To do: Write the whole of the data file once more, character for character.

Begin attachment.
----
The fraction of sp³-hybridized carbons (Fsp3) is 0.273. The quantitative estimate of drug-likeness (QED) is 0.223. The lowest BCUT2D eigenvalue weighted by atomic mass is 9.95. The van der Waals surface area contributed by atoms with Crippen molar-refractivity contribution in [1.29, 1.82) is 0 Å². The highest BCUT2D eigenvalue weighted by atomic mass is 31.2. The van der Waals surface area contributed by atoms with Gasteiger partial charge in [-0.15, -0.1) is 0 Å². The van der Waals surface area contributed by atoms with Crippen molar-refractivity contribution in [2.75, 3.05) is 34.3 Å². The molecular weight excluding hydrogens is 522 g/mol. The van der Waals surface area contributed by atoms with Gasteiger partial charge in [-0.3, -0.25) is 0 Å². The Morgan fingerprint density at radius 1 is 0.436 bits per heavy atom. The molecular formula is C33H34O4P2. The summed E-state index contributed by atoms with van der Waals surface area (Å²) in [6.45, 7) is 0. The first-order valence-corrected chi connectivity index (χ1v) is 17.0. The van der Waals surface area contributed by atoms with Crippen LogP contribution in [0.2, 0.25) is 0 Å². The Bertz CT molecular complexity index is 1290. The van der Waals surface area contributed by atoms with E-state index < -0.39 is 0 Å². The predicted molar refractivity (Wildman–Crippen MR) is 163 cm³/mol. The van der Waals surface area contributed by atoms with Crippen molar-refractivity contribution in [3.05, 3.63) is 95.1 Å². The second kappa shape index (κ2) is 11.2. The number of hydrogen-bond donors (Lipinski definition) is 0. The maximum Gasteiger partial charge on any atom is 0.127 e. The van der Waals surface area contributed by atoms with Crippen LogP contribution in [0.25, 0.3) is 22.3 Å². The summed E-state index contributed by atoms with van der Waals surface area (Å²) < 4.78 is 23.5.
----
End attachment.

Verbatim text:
The fraction of sp³-hybridized carbons (Fsp3) is 0.273. The quantitative estimate of drug-likeness (QED) is 0.223. The lowest BCUT2D eigenvalue weighted by atomic mass is 9.95. The van der Waals surface area contributed by atoms with Crippen molar-refractivity contribution in [1.29, 1.82) is 0 Å². The highest BCUT2D eigenvalue weighted by atomic mass is 31.2. The van der Waals surface area contributed by atoms with Gasteiger partial charge in [-0.15, -0.1) is 0 Å². The van der Waals surface area contributed by atoms with Crippen molar-refractivity contribution in [2.75, 3.05) is 34.3 Å². The molecular weight excluding hydrogens is 522 g/mol. The van der Waals surface area contributed by atoms with Gasteiger partial charge in [-0.3, -0.25) is 0 Å². The Morgan fingerprint density at radius 1 is 0.436 bits per heavy atom. The molecular formula is C33H34O4P2. The summed E-state index contributed by atoms with van der Waals surface area (Å²) in [6.45, 7) is 0. The first-order valence-corrected chi connectivity index (χ1v) is 17.0. The van der Waals surface area contributed by atoms with Crippen LogP contribution in [0.2, 0.25) is 0 Å². The Bertz CT molecular complexity index is 1290. The van der Waals surface area contributed by atoms with E-state index < -0.39 is 0 Å². The predicted molar refractivity (Wildman–Crippen MR) is 163 cm³/mol. The van der Waals surface area contributed by atoms with Crippen molar-refractivity contribution in [3.05, 3.63) is 95.1 Å². The second kappa shape index (κ2) is 11.2. The number of hydrogen-bond donors (Lipinski definition) is 0. The maximum Gasteiger partial charge on any atom is 0.127 e. The van der Waals surface area contributed by atoms with Crippen LogP contribution in [0.25, 0.3) is 22.3 Å². The summed E-state index contributed by atoms with van der Waals surface area (Å²) < 4.78 is 23.5.